Important new developments in the peak oil story have been coming so rapidly in recent weeks that we thought a one page mid-week update might be helpful.
Thus far the surge in oil prices is continuing with crude reaching $135 a barrel last night. There were a number of factors behind this week’s increase including the US stocks report showing that US crude and gasoline inventories unexpectedly dropped last week while distillate stocks, which normally increase at this time of the year, went up by only half what analysts had been forecasting. So far this year, US imports are not going well. Crude imports are down by 2.3 percent for the first 136 days of 2008, and the net of oil product imports and exports is down by 18.4 percent largely because of a 15.7 percent gain in product exports.
Other factors behind the run-up are long-term production worries, a falling dollar, short covering, and increased demand from China in the wake of the earthquake. Forecasts from brokerage houses that oil will reach $140 to $200 a barrel in coming months are adding to the anxiety as are falling equity markets and the consequent flight to the perceived safety of commodities.
A notable development in the past few days of oil futures trading was a rapid shift to continuous “contango” which is a situation in which prices of futures contracts become progressively more expensive into the future. This is the first time that continuous increases have ever occurred in the history of the oil futures market; that means the consensus of the oil traders is that the price of oil will continue to climb steadily for at least the next eight years.
Even with strong fundamental reasons for the current surge, prices have been moving up so quickly that some kind of a correction can be expected soon. The size and length of the correction may provide an insight into the course of oil prices over the rest of the year. The debate over how much speculation there is in current oil prices continued this week when, at a Senate hearing, various senior US oil executive said that without the speculators, the price of oil would be anywhere from $35 to $90 a barrel which is anywhere from $45 to $100 less than current world prices.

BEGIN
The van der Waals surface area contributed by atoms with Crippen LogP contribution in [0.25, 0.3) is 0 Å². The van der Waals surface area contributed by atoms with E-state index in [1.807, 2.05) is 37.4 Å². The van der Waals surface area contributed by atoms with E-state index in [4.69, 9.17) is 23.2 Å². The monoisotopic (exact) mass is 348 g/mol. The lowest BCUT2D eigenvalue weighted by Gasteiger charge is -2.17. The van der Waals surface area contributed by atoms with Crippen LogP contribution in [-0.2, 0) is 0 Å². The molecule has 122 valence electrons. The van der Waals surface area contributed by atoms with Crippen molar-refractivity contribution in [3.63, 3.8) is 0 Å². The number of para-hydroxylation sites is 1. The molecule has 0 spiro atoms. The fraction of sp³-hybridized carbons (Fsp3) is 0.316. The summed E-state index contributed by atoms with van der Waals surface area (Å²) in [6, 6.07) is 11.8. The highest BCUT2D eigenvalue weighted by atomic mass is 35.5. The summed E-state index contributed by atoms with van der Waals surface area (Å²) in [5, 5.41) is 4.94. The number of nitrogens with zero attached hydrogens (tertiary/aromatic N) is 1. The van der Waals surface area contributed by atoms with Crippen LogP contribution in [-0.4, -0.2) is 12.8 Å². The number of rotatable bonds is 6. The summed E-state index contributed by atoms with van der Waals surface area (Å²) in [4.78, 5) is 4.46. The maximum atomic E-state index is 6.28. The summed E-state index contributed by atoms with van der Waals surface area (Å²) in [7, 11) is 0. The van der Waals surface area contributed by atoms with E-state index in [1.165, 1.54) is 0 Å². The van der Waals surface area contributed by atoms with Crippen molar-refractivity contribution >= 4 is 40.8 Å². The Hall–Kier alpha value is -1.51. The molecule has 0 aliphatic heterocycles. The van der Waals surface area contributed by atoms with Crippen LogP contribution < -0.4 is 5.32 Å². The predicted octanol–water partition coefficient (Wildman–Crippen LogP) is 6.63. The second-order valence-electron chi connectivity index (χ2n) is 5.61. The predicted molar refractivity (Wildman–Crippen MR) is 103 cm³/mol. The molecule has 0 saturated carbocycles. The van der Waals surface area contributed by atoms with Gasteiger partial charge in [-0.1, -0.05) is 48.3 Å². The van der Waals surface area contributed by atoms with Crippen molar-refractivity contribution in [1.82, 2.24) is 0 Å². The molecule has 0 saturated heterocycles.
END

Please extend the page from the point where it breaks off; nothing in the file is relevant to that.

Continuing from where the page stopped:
The International Energy Agency
This week’s major news came in a Wall Street Journal story reporting on efforts by the International Energy Agency. According to the Journal, “The world’s premier energy monitor is preparing a sharp downward revision of its oil-supply forecast, a shift that reflects deepening pessimism over whether oil companies can keep abreast of booming demand….The IEA has predicted for several years that crude-oil supplies will arc gently upward to keep pace with rising demand, topping 116 million barrels a day by 2030, up from around 87 million barrels a day now. But the agency is now worried that aging oil fields and diminished investment mean that companies could struggle to break beyond 100 million barrels a day over the next two decades.”
While the IEA’s report will not be released until November, this story is another indication that there has been a major revision in the IEA’s thinking about world oil production. Instead of forecasting that world oil production would simply keep up with demand, they seem to be making a good-faith effort to describe a more realistic view of future world oil supplies.